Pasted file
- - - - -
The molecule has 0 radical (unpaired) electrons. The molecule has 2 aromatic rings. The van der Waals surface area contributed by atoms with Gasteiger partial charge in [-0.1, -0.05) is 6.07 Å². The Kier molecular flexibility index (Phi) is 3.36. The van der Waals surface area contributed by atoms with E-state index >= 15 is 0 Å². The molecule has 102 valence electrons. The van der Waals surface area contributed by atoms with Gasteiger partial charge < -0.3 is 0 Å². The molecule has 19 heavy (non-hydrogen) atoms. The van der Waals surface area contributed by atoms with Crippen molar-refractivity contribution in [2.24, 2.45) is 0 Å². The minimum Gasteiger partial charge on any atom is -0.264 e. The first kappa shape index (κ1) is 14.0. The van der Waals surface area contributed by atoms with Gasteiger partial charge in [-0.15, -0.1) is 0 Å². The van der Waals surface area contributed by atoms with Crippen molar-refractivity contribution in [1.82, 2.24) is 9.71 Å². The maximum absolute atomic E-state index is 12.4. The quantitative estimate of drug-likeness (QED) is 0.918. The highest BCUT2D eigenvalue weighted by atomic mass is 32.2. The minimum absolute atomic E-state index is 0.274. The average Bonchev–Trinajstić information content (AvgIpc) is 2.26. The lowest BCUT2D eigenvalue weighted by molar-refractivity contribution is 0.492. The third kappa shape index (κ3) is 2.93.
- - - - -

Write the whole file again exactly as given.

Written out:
The molecule has 0 radical (unpaired) electrons. The molecule has 2 aromatic rings. The van der Waals surface area contributed by atoms with Gasteiger partial charge in [-0.1, -0.05) is 6.07 Å². The Kier molecular flexibility index (Phi) is 3.36. The van der Waals surface area contributed by atoms with E-state index >= 15 is 0 Å². The molecule has 102 valence electrons. The van der Waals surface area contributed by atoms with Gasteiger partial charge < -0.3 is 0 Å². The molecule has 19 heavy (non-hydrogen) atoms. The van der Waals surface area contributed by atoms with Crippen molar-refractivity contribution in [2.24, 2.45) is 0 Å². The minimum Gasteiger partial charge on any atom is -0.264 e. The first kappa shape index (κ1) is 14.0. The van der Waals surface area contributed by atoms with Gasteiger partial charge in [-0.15, -0.1) is 0 Å². The van der Waals surface area contributed by atoms with Crippen molar-refractivity contribution in [1.82, 2.24) is 9.71 Å². The maximum absolute atomic E-state index is 12.4. The quantitative estimate of drug-likeness (QED) is 0.918. The highest BCUT2D eigenvalue weighted by atomic mass is 32.2. The minimum absolute atomic E-state index is 0.274. The average Bonchev–Trinajstić information content (AvgIpc) is 2.26. The lowest BCUT2D eigenvalue weighted by molar-refractivity contribution is 0.492. The third kappa shape index (κ3) is 2.93.